People may be ingesting ‘credit card’s worth’ of plastic each week

WWF study finds average person likely ingesting 5g of material weekly via water and food

Plastic pollution is so widespread that people may be ingesting 5g a week, the equivalent of eating a credit card, a study commissioned by the environmental charity WWF International said on Wednesday.

The study by Australia’s University of Newcastle said the largest source of plastic ingestion was drinking water, but another major source was shellfish, which tended to be eaten whole so the plastic in their digestive system was consumed.

“Since 2000, the world has produced as much plastic as all the preceding years combined, a third of which is leaked into nature,” the report says.

It estimates that the average person could be consuming 1,769 particles of plastic every week from water alone.


But they suggested the figure could be higher because they did not take into account other ways plastics can be consumed such as through honey, fish, sugar, bread and food packaging.

The amount of plastic pollution varies by location, but nowhere is untouched, said the report, which was based on the conclusions of 52 other studies.

In the United States, 94.4 per cent of tap water samples contained plastic fibres, with an average of 9.6 fibres per litre. European water was less polluted, with fibres showing up in only 72.2 per cent of water samples, and 3.8 fibres per litre.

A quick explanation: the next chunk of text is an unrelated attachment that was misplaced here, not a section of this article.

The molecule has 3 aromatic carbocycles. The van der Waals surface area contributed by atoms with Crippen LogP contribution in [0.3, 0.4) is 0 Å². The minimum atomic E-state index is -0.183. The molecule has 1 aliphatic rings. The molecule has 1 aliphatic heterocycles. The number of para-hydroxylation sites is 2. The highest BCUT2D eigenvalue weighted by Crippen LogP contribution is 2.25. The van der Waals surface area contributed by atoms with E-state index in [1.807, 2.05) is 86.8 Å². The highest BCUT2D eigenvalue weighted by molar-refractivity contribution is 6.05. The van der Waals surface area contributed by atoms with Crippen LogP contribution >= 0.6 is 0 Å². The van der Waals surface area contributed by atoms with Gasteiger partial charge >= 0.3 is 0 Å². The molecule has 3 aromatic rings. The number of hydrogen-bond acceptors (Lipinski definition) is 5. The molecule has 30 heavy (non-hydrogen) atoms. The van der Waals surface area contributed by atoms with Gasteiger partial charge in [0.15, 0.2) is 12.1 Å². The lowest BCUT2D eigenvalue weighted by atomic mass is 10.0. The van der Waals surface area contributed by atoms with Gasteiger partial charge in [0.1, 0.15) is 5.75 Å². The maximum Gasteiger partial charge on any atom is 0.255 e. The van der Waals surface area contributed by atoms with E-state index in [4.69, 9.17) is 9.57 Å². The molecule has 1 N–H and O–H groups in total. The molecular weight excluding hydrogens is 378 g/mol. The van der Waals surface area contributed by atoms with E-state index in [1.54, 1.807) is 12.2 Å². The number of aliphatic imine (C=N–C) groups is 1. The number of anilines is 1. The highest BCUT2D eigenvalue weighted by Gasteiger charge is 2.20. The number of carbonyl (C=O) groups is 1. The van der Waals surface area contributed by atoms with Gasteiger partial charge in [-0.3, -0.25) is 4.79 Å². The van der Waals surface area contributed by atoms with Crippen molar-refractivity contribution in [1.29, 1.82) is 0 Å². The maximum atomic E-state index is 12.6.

Microplastics are defined as plastic particles smaller than 5ml and may be released into the environment as microbeads, or by the breakdown of larger materials such as bags or tyres.

WWF marine police head Alec Taylor said the report "must serve as a wake-up call" to governments, adding: "We don't want plastic in our ocean, and we don't want it on our plates.

“If we’re going to properly address the throwaway plastic pollution crisis, we need urgent action at government, business and consumer levels to tackle its root causes head on.”

Mr Taylor called on leaders to create a global and legally-binding agreement to halt plastic pollution.

The long-term consequences of plastic ingestion are not yet fully understood.

Prof Alastair Grant, of the University of East Anglia, said he was "not concerned" about the levels of plastic consumption detailed in the study.

“I don’t think there’s evidence that eating plastic particles at these sort of levels is a significant health risk,” he said. - PA/Reuters